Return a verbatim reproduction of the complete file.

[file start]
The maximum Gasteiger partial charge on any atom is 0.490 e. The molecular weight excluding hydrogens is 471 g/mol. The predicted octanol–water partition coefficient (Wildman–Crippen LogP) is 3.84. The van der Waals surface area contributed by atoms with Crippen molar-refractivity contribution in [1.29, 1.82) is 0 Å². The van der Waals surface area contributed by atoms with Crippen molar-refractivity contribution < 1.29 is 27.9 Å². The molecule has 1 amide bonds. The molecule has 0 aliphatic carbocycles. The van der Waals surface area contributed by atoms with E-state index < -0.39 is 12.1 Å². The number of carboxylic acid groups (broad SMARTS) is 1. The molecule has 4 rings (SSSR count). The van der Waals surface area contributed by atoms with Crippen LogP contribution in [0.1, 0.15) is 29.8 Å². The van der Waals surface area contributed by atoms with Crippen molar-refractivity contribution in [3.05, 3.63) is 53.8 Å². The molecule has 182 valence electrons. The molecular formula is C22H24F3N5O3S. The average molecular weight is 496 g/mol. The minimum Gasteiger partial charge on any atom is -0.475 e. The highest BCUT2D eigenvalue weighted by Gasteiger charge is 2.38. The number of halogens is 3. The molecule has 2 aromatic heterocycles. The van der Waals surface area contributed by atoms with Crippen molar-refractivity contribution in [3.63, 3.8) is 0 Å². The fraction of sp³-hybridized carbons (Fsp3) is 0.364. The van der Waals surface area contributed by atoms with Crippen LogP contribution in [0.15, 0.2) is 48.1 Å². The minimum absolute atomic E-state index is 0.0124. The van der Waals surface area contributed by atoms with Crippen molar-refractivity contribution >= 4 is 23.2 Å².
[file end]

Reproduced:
The maximum Gasteiger partial charge on any atom is 0.490 e. The molecular weight excluding hydrogens is 471 g/mol. The predicted octanol–water partition coefficient (Wildman–Crippen LogP) is 3.84. The van der Waals surface area contributed by atoms with Crippen molar-refractivity contribution in [1.29, 1.82) is 0 Å². The van der Waals surface area contributed by atoms with Crippen molar-refractivity contribution < 1.29 is 27.9 Å². The molecule has 1 amide bonds. The molecule has 0 aliphatic carbocycles. The van der Waals surface area contributed by atoms with E-state index < -0.39 is 12.1 Å². The number of carboxylic acid groups (broad SMARTS) is 1. The molecule has 4 rings (SSSR count). The van der Waals surface area contributed by atoms with Crippen LogP contribution in [0.1, 0.15) is 29.8 Å². The van der Waals surface area contributed by atoms with Crippen molar-refractivity contribution in [3.05, 3.63) is 53.8 Å². The molecule has 182 valence electrons. The molecular formula is C22H24F3N5O3S. The average molecular weight is 496 g/mol. The minimum Gasteiger partial charge on any atom is -0.475 e. The highest BCUT2D eigenvalue weighted by Gasteiger charge is 2.38. The number of halogens is 3. The molecule has 2 aromatic heterocycles. The van der Waals surface area contributed by atoms with Crippen molar-refractivity contribution in [3.63, 3.8) is 0 Å². The fraction of sp³-hybridized carbons (Fsp3) is 0.364. The van der Waals surface area contributed by atoms with Crippen LogP contribution in [0.15, 0.2) is 48.1 Å². The minimum absolute atomic E-state index is 0.0124. The van der Waals surface area contributed by atoms with Crippen molar-refractivity contribution >= 4 is 23.2 Å².